Browsing the blog archivesfor the day Tuesday, April 6th, 2010.


We Did This. We All Did This.

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Iraq War

Via Digby, Dan Froomkin’s description of

Calling it a case of “collateral murder,” the WikiLeaks Web site today released harrowing until-now secret video of a U.S. Army Apache helicopter in Baghdad in 2007 repeatedly opening fire on a group of men that included a Reuters photographer and his driver — and then on a van that stopped to rescue one of the wounded men.

None of the members of the group were taking hostile action, contrary to the Pentagon’s initial cover story; they were milling about on a street corner. One man was evidently carrying a gun, though that was and is hardly an uncommon occurrence in Baghdad.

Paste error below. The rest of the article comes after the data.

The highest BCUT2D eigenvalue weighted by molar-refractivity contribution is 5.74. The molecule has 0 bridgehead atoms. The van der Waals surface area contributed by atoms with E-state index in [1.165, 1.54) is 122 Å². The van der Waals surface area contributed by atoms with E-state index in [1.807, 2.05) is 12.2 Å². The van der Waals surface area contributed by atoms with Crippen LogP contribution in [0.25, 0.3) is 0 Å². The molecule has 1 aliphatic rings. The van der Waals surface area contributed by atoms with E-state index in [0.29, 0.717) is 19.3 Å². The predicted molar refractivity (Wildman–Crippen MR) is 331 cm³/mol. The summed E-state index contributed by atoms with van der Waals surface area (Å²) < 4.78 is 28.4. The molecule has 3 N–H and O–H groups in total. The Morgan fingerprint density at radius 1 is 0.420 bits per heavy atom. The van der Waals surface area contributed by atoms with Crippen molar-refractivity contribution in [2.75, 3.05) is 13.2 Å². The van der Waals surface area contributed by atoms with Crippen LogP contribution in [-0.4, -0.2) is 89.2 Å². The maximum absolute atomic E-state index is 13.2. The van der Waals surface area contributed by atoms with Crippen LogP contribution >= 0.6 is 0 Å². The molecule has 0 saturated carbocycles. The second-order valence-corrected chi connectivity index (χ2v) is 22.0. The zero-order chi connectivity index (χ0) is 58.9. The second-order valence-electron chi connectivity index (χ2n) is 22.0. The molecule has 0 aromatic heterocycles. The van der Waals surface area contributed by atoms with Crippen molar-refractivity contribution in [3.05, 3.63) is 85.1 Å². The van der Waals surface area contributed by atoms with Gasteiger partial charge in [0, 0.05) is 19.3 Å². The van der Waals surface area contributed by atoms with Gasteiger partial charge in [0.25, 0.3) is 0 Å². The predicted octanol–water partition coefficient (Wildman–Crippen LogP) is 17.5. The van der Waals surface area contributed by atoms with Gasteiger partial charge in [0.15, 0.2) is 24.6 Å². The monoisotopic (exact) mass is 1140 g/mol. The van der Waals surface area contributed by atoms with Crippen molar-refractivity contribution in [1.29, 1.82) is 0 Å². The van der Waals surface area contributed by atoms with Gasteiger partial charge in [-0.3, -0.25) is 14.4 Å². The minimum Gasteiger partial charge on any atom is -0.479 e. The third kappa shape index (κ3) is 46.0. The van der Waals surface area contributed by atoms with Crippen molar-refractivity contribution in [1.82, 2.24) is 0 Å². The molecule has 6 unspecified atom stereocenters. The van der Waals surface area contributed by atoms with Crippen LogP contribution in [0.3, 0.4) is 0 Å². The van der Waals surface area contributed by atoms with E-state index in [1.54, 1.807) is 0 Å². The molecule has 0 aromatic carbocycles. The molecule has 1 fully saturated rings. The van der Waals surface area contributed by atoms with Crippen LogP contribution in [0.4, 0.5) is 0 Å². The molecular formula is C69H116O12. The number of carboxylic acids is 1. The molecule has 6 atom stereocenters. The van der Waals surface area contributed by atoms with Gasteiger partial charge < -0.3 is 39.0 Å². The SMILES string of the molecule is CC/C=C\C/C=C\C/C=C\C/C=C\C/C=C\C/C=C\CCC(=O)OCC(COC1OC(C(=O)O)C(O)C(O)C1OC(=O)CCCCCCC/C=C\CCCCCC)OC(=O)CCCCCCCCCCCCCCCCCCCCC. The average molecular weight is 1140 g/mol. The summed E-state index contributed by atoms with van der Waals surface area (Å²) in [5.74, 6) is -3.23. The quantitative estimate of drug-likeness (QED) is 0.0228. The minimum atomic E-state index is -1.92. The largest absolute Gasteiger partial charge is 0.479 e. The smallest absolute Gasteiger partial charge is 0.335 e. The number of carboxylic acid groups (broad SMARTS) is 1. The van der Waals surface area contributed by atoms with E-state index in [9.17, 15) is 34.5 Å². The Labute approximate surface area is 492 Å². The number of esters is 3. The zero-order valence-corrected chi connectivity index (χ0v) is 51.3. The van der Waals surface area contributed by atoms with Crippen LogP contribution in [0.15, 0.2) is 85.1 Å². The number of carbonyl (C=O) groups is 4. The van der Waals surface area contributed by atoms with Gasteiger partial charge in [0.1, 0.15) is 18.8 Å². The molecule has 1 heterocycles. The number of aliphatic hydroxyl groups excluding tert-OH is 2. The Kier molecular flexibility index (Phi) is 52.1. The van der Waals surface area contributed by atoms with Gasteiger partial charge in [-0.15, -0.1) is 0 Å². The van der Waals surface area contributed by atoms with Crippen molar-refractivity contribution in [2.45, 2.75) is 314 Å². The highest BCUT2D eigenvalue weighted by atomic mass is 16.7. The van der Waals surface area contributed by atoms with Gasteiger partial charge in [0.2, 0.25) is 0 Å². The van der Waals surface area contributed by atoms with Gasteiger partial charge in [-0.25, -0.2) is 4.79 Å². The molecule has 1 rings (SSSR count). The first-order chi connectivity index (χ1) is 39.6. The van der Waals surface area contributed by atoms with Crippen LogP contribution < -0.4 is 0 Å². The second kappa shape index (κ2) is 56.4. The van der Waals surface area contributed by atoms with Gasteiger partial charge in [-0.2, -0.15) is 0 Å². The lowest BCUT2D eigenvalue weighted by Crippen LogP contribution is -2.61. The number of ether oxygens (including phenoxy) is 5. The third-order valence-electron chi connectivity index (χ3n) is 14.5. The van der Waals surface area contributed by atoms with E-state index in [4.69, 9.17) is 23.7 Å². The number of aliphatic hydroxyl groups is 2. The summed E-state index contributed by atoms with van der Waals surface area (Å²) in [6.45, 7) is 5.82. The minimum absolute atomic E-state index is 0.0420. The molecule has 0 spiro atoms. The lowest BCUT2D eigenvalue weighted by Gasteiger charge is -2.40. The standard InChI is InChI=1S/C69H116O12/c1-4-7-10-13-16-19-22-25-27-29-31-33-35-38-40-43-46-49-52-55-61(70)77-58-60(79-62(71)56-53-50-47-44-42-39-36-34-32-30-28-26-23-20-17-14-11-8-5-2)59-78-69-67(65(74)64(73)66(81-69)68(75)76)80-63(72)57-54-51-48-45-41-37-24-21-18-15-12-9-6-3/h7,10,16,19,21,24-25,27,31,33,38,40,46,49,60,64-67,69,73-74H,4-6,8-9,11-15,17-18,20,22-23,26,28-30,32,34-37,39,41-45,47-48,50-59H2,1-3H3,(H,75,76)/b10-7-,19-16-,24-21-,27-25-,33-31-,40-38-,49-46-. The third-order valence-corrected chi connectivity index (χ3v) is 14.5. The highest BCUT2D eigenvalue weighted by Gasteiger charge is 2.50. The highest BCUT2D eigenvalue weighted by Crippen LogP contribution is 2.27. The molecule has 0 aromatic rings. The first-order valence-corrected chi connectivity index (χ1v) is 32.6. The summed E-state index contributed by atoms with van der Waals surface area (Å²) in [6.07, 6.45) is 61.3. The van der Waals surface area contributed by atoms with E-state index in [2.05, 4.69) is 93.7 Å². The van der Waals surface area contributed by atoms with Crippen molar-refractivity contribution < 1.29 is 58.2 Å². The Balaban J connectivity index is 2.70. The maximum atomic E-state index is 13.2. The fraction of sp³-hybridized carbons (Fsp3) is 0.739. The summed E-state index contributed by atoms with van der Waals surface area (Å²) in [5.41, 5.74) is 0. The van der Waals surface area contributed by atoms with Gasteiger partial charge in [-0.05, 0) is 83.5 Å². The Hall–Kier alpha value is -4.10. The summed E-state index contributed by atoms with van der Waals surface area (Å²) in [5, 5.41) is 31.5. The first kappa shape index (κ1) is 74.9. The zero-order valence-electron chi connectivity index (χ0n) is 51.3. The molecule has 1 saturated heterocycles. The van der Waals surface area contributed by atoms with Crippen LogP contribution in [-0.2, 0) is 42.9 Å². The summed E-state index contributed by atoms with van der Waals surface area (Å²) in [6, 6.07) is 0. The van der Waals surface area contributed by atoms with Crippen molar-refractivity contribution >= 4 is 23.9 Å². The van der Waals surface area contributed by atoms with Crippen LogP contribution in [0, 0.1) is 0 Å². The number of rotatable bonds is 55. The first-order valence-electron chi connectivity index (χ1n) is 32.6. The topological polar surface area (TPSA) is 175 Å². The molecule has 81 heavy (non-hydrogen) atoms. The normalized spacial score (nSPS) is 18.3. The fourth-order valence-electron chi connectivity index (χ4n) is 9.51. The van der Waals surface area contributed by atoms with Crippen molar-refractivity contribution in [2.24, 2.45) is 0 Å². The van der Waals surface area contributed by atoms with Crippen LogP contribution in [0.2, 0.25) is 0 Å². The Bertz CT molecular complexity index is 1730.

Reporters working for WikiLeaks determined that the driver of the van was a good Samaritan on his way to take his small children to a tutoring session. He was killed and his two children were badly injured.

In the video, which Reuters has been asking to see since 2007, crew members can be heard celebrating their kills.

“Oh yeah, look at those dead bastards,” says one crewman after multiple rounds of 30mm cannon fire left nearly a dozen bodies littering the street.

A crewman begs for permission to open fire on the van and its occupants, even though it has done nothing but stop to help the wounded: “Come on, let us shoot!”

Two crewmen share a laugh when a Bradley fighting vehicle runs over one of the corpses.

And after soldiers on the ground find two small children shot and bleeding in the van, one crewman can be heard saying: “Well, it’s their fault bringing their kids to a battle.”